As for draining the pool: is it better to get a professional service to drain and (steam? acid?) clean the pool, remove the calcium build-up at the waterline on the tiles, etc., or is this something that isn't too hard to do myself?
    Todd Wilson, Fresno, CA (July: 82o avg, 110o max; Dec: 45o avg, 15o min)
    Pool: IG, pebbled, 21K gal, 520 ft2 4-cartridge filter, 1.5 hp pump, Paramount PV3 in-floor cleaning system
    Spa: Stand-alone, 355 gal, 100o - 102o, no ozonator

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    frustratedpoolmom's Avatar
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    Re: CYA off the scale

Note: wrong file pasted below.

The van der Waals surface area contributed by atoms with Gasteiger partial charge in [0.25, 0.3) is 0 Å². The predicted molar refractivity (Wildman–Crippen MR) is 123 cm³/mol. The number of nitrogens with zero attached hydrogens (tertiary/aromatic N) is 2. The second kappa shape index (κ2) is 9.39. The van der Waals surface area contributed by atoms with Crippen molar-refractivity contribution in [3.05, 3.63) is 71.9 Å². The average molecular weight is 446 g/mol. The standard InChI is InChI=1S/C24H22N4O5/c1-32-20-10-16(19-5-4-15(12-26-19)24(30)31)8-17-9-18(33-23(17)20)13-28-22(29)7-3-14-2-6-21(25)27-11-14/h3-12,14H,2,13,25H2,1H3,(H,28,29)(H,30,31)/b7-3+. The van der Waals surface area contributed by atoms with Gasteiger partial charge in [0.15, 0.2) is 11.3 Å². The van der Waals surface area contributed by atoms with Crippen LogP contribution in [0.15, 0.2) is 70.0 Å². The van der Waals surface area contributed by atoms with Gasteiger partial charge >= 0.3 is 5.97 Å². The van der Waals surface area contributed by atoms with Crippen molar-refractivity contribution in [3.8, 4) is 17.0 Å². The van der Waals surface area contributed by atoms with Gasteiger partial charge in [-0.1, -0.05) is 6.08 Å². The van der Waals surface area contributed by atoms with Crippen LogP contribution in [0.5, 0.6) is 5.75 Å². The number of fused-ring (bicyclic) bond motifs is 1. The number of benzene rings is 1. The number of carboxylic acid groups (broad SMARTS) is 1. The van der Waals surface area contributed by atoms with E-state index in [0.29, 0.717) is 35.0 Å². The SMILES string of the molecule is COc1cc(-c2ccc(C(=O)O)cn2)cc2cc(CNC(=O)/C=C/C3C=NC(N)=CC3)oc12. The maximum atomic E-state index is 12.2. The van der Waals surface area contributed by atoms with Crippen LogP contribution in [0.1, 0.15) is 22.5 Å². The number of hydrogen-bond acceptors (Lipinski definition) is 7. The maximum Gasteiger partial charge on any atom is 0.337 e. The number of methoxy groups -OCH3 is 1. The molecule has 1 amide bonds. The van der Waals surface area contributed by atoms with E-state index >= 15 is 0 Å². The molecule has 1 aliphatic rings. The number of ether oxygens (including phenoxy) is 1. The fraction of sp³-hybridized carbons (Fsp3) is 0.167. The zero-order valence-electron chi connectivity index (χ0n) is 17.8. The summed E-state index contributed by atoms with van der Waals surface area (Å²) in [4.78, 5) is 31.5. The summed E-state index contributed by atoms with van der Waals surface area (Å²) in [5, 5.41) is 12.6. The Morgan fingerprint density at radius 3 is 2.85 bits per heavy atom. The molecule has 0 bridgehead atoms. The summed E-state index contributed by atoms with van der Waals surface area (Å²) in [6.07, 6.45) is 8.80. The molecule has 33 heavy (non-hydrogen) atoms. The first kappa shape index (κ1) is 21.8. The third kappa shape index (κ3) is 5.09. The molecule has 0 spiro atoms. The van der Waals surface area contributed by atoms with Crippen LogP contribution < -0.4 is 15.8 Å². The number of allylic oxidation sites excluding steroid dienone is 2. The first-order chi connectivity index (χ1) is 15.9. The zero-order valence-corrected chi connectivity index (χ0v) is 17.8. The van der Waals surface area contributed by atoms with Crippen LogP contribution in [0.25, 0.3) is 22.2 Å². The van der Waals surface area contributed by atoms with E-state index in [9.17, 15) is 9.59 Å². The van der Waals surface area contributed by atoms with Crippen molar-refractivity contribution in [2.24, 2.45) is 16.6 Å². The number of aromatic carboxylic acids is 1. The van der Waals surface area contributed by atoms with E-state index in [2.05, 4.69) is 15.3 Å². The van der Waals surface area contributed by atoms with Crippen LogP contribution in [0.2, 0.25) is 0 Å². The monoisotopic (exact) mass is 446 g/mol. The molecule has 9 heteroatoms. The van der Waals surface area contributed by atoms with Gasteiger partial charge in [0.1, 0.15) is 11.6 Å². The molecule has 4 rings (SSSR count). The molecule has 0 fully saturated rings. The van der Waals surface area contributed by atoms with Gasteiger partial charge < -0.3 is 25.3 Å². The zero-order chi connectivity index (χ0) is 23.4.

If you have staining/scale all over the pool service then yes, you should probably consider a professional service to do an acid wash - if it's just at the waterline that may be something you can handle yourself, by draining down a foot or so and then using a diluted acid solution to remove the scale... use the "google search" feature -bottom left for finding other threads about DIY acid washes.

    You do lose some accuracy when doing dilution with testing - but it does sound like the CYA is very high. Just for a future note, mix the solution together for 30 seconds, let it set for a minute and then mix it again for another 30 seconds before you put the solution in the view tube.
    Helpful links: Pool School; CYA/Chlorine Chart
    24' round AG pool, 52" high, Raypak heater; Waterway 2 spd Pump;
    150 Sq ft. Clearwater Cartridge Filter; Former and DISSATISFIED "Pool Frog" owner
    http://www.PerfectlyClearPoolService.com